Interdisciplinary symposium to talk death and dying
Artists and scholars from various humanities will discuss their thoughts on concepts concerning death and dying at “The Art of Death and Dying” symposium beginning at 6 p.m. Wednesday with an opening reception at the UH Honors College.
The three-day symposium will take place in the M.D. Anderson Memorial Library and will feature roughly 60 speakers who will talk about countless subjects related to death, dying and commemoration. Each presenter was selected by a blind jury that was unaware of their rank.
The event was initially designed for 30 speakers, but after 140 proposals were received, it was expanded. Associate librarian Catherine Essinger was part of the planning committee.
“Because they were really good, we were in a position where we were going to have to reject some really good papers and we felt bad about it. They all went before a jury that was made up of people who were on the University faculty,” Essinger said.
“They ended up selecting people from all over the world, both professors, scholars, writers, curators and even grad students (from UH).”
Those selected will present papers in the fields of architecture and landscape architecture, art criticism and theory, art history, cultural studies, dance, film and television, literature and music, Essinger said.
The topics of death, dying and commemoration are seen across art forms. The chance to host the event could bring further scholarship to UH as each paper is going to be published.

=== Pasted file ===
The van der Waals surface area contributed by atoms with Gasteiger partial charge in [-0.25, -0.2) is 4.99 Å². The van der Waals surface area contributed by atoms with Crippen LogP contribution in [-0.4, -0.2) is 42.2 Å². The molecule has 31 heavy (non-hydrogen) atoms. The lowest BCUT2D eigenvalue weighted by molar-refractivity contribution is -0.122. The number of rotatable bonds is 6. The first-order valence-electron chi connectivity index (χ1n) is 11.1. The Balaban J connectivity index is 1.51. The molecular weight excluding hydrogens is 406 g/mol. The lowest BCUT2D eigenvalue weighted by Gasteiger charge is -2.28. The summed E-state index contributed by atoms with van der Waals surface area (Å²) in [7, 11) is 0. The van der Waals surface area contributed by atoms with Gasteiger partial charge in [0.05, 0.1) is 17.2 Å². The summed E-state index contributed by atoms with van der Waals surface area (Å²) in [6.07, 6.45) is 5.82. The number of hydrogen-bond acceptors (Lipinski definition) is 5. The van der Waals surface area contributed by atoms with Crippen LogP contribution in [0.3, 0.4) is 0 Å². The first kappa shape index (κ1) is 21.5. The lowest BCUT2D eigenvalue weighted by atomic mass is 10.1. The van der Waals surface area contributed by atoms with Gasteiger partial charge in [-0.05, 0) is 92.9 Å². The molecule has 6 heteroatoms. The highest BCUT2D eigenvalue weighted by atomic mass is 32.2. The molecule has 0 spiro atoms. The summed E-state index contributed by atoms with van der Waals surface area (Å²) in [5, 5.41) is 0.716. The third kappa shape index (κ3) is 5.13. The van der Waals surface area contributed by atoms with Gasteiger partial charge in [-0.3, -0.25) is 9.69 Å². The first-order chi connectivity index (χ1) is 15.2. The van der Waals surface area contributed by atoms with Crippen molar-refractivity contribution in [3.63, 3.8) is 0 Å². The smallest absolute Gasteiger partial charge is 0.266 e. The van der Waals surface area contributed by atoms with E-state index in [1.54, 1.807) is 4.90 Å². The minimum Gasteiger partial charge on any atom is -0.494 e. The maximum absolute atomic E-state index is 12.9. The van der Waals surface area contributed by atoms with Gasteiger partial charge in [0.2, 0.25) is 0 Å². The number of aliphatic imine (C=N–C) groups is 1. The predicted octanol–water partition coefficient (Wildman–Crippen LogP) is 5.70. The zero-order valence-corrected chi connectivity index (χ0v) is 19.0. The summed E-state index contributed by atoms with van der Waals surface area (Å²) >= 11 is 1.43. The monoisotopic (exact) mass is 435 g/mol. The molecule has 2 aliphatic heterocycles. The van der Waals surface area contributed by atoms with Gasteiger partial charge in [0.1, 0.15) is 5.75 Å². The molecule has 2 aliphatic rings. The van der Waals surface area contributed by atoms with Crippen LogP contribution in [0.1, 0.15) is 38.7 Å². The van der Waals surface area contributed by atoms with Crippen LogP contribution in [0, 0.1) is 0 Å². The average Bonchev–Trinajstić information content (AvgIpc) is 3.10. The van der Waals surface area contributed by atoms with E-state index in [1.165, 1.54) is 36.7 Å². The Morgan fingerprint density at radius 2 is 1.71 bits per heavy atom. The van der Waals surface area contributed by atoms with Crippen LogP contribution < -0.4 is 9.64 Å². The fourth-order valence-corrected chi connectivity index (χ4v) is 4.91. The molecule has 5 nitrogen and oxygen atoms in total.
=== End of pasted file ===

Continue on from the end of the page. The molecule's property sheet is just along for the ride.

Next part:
“Death studies is an emerging field — there are programs that are in it here and in Europe where you can major in death studies. You can get a certificate in it,” Essinger said.
“And so, it’s sort of a new field, both in the social sciences and the humanities. It’s growing increasingly important. (The event) gives the University of Houston an opportunity to further scholarship in that area.”
Each day of the symposium will showcase a variety of events, including tours of some historic Houston cemeteries and the Menil Collection, a screening of Issac Julien’s documentary “Looking for Langston,” a visit to the National Museum of Funeral History and a gallery talk at the Blaffer Art Museum.
Kerry Creelman, coordinator of instruction for the M.D. Anderson Memorial Library, also helped plan the event and is interested in the intersection of the arts and humanities.
“To me, the highlight of the event will be the interdisciplinary of the conversation. Arts and humanities are increasingly in conversation with each other and the breadth of the conversation leads to more in-depth, insightful readings of artistic presentations, which is very exciting,” Creelman said.
“And of course, we are looking forward to showing off Houston and the University of Houston, with our partners, to a national and international audience.”
The event is open to the public with registration. Tickets are $20 for students and $50 for faculty, staff and other guests. For more information, visit www.artofdeathanddying.blogspot.com.